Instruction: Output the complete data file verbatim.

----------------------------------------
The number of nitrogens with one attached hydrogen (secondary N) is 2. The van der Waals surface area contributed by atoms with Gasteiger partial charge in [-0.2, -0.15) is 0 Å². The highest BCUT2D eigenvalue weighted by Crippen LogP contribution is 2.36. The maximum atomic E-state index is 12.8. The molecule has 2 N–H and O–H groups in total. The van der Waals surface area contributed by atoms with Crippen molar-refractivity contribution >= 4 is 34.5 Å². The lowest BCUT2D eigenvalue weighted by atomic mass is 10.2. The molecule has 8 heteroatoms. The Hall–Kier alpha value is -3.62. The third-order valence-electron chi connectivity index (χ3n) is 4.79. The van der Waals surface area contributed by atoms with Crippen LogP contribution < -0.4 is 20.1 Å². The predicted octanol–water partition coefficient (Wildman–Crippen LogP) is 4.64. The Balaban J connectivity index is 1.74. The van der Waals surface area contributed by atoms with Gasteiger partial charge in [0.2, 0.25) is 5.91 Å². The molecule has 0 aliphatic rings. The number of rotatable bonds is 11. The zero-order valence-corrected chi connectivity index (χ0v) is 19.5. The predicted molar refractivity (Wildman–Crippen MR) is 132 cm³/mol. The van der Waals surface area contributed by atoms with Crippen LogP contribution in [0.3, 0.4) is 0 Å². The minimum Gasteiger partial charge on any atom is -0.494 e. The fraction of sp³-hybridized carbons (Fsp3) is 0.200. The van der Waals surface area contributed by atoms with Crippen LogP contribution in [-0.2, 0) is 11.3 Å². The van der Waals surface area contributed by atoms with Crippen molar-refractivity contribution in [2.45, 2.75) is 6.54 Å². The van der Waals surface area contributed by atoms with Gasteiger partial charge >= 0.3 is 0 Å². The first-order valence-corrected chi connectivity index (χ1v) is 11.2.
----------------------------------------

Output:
The number of nitrogens with one attached hydrogen (secondary N) is 2. The van der Waals surface area contributed by atoms with Gasteiger partial charge in [-0.2, -0.15) is 0 Å². The highest BCUT2D eigenvalue weighted by Crippen LogP contribution is 2.36. The maximum atomic E-state index is 12.8. The molecule has 2 N–H and O–H groups in total. The van der Waals surface area contributed by atoms with Crippen molar-refractivity contribution >= 4 is 34.5 Å². The lowest BCUT2D eigenvalue weighted by atomic mass is 10.2. The molecule has 8 heteroatoms. The Hall–Kier alpha value is -3.62. The third-order valence-electron chi connectivity index (χ3n) is 4.79. The van der Waals surface area contributed by atoms with Crippen LogP contribution < -0.4 is 20.1 Å². The predicted octanol–water partition coefficient (Wildman–Crippen LogP) is 4.64. The Balaban J connectivity index is 1.74. The van der Waals surface area contributed by atoms with Gasteiger partial charge in [0.2, 0.25) is 5.91 Å². The molecule has 0 aliphatic rings. The number of rotatable bonds is 11. The zero-order valence-corrected chi connectivity index (χ0v) is 19.5. The predicted molar refractivity (Wildman–Crippen MR) is 132 cm³/mol. The van der Waals surface area contributed by atoms with Crippen LogP contribution in [0.3, 0.4) is 0 Å². The minimum Gasteiger partial charge on any atom is -0.494 e. The fraction of sp³-hybridized carbons (Fsp3) is 0.200. The van der Waals surface area contributed by atoms with Crippen LogP contribution in [-0.2, 0) is 11.3 Å². The van der Waals surface area contributed by atoms with Crippen molar-refractivity contribution in [2.45, 2.75) is 6.54 Å². The van der Waals surface area contributed by atoms with Gasteiger partial charge >= 0.3 is 0 Å². The first-order valence-corrected chi connectivity index (χ1v) is 11.2.